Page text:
John Taranto heads to the northwestern Mississippi waterfowling Mecca known as Beaver Dam.
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The northwestern Mississippi waterfowling Mecca known as Beaver Dam, a cypress-studded oxbow lake cut loose by the Mississippi River more than a couple years ago, originally achieved fame in the writings of legendary outdoors scribe Nash Buckingham. In the early part of the 20th Century, on Friday afternoons during duck season, “De Shootinest Gent’man” and his cohorts would take the train from Memphis to the town of Tunica, Mississippi, and spend the weekends hunting what seemed to be an endless stream of ducks.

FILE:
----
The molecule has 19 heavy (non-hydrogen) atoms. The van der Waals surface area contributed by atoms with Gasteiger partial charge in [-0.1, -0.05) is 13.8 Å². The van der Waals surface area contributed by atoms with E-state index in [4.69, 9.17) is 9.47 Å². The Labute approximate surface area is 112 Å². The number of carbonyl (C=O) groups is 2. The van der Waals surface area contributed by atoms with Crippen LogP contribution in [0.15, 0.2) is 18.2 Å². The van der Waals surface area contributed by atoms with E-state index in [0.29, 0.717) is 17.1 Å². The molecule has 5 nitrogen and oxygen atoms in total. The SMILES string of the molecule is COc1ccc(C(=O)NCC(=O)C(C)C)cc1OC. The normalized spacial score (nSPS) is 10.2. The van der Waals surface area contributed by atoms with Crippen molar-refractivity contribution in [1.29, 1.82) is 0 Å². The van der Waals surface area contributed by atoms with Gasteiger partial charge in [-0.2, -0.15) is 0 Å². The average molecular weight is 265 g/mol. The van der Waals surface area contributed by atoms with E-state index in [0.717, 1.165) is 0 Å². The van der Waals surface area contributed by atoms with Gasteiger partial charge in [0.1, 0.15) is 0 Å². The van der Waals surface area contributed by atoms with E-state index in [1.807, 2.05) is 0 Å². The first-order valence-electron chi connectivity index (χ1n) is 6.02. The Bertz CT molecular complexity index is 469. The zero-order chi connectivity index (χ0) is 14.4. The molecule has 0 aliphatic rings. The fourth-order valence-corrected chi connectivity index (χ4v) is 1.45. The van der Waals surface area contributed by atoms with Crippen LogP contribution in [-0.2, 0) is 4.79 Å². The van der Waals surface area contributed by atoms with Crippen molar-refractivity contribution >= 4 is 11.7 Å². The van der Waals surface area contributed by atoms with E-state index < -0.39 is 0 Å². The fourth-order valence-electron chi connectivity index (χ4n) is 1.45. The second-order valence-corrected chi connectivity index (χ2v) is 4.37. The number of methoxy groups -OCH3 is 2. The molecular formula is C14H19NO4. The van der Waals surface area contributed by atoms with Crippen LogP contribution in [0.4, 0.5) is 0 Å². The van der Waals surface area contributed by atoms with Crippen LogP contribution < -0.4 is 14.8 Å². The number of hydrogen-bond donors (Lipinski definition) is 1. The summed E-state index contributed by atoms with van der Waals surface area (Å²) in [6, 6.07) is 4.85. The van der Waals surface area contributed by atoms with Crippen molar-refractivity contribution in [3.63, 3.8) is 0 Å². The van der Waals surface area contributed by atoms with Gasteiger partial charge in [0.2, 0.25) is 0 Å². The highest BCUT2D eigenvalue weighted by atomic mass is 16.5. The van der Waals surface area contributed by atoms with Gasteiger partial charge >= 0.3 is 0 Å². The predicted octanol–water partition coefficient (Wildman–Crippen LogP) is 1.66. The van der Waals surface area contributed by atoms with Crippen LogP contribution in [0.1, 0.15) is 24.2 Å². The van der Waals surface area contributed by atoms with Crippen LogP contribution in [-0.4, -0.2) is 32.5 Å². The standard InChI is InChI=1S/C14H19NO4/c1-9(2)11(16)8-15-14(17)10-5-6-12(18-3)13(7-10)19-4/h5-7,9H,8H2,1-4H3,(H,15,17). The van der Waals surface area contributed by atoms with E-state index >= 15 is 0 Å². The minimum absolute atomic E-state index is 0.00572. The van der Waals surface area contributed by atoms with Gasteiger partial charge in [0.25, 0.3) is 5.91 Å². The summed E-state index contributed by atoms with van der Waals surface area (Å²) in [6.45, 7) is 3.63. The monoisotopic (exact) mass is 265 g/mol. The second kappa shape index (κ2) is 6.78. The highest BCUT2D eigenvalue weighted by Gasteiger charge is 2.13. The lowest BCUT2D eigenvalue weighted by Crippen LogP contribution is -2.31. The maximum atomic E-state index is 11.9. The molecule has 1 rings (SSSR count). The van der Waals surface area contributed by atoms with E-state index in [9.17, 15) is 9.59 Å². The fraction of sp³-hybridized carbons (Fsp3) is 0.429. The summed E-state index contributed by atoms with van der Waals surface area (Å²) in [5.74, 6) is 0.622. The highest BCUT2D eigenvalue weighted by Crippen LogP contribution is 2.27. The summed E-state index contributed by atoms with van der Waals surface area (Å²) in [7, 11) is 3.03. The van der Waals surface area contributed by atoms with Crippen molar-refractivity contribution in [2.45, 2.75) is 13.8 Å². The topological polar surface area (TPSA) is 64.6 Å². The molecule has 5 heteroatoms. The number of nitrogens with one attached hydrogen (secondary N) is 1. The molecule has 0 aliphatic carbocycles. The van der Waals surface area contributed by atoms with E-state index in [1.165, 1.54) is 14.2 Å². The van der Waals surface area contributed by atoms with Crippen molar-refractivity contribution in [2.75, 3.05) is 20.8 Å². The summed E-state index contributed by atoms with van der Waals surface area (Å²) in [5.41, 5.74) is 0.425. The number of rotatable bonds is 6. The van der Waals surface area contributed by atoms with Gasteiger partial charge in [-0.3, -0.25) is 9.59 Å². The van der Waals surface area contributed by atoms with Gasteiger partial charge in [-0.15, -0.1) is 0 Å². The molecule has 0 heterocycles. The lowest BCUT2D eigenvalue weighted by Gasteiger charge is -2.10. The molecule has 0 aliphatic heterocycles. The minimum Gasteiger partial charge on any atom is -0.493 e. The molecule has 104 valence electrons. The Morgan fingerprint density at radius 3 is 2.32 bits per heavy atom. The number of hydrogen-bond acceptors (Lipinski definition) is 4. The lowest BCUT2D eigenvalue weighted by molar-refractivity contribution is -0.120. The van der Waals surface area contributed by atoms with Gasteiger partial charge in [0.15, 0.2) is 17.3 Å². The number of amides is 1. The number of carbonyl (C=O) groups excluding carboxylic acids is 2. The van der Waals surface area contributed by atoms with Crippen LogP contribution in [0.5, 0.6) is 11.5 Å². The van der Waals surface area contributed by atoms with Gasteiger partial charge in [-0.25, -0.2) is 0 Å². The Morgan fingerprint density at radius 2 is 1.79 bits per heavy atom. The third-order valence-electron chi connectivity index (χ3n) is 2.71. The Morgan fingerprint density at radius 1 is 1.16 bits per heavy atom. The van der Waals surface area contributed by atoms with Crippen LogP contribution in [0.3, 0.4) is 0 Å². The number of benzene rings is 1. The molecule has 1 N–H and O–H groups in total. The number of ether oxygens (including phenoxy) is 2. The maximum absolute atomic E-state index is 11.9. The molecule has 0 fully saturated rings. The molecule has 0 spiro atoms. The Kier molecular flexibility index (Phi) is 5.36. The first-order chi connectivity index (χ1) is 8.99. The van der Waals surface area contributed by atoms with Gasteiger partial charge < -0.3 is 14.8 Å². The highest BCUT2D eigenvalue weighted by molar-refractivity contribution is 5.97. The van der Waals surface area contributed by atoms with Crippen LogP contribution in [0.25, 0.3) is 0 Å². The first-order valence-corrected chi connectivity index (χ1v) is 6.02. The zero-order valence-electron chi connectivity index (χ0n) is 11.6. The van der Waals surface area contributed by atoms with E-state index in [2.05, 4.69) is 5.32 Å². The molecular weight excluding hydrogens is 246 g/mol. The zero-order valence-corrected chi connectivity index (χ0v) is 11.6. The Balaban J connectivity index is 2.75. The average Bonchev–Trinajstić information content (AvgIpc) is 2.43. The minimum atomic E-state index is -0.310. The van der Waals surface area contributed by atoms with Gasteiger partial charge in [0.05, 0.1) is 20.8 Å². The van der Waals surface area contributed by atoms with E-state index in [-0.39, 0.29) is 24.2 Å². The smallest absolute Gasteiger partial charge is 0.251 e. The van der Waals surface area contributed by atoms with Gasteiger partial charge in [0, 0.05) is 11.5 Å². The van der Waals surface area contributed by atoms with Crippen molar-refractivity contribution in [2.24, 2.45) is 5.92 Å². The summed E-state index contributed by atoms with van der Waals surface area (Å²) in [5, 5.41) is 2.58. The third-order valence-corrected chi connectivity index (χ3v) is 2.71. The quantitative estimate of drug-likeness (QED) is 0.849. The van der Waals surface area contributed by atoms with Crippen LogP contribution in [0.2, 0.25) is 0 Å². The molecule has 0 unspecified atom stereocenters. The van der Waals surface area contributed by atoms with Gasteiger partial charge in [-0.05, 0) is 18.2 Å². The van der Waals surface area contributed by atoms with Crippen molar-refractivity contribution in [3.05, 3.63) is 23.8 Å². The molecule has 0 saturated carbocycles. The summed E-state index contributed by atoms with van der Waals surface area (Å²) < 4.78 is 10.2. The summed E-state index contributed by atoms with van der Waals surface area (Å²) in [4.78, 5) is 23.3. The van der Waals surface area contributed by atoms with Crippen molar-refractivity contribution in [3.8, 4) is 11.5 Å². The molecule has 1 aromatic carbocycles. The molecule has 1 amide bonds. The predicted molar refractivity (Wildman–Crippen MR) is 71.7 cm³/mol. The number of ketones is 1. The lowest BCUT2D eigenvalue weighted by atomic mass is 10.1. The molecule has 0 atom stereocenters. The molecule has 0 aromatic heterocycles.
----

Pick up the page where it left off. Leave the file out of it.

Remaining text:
When my old waterfowl hunting buddy, Tommy Akin, called to ask if I’d like to accompany him to Beaver Dam in early January, I practically had my bags packed before I hung up the phone. After all, Beaver Dam is one of those special places on most sportsmen’s short list of compulsory destinations. Tunica and Beaver Dam are to ducks what the state of South Dakota is to pheasants, or the province of Saskatchewan is to monster whitetails.